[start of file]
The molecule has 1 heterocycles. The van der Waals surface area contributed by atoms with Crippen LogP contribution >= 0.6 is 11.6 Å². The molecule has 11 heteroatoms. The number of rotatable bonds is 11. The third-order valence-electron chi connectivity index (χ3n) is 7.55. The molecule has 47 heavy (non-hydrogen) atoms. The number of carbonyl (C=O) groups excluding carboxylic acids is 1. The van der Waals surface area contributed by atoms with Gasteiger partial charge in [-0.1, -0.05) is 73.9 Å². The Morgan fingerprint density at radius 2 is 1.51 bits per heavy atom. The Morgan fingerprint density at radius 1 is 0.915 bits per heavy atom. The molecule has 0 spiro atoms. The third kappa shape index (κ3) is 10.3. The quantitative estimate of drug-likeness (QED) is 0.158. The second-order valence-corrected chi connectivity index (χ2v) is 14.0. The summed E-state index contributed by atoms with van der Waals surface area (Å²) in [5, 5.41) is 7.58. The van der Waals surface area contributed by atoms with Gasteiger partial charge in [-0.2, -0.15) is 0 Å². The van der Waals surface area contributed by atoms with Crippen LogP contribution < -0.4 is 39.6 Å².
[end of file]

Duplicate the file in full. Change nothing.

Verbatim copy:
The molecule has 1 heterocycles. The van der Waals surface area contributed by atoms with Crippen LogP contribution >= 0.6 is 11.6 Å². The molecule has 11 heteroatoms. The number of rotatable bonds is 11. The third-order valence-electron chi connectivity index (χ3n) is 7.55. The molecule has 47 heavy (non-hydrogen) atoms. The number of carbonyl (C=O) groups excluding carboxylic acids is 1. The van der Waals surface area contributed by atoms with Gasteiger partial charge in [-0.1, -0.05) is 73.9 Å². The Morgan fingerprint density at radius 2 is 1.51 bits per heavy atom. The Morgan fingerprint density at radius 1 is 0.915 bits per heavy atom. The molecule has 0 spiro atoms. The third kappa shape index (κ3) is 10.3. The quantitative estimate of drug-likeness (QED) is 0.158. The second-order valence-corrected chi connectivity index (χ2v) is 14.0. The summed E-state index contributed by atoms with van der Waals surface area (Å²) in [5, 5.41) is 7.58. The van der Waals surface area contributed by atoms with Gasteiger partial charge in [-0.2, -0.15) is 0 Å². The van der Waals surface area contributed by atoms with Crippen LogP contribution < -0.4 is 39.6 Å².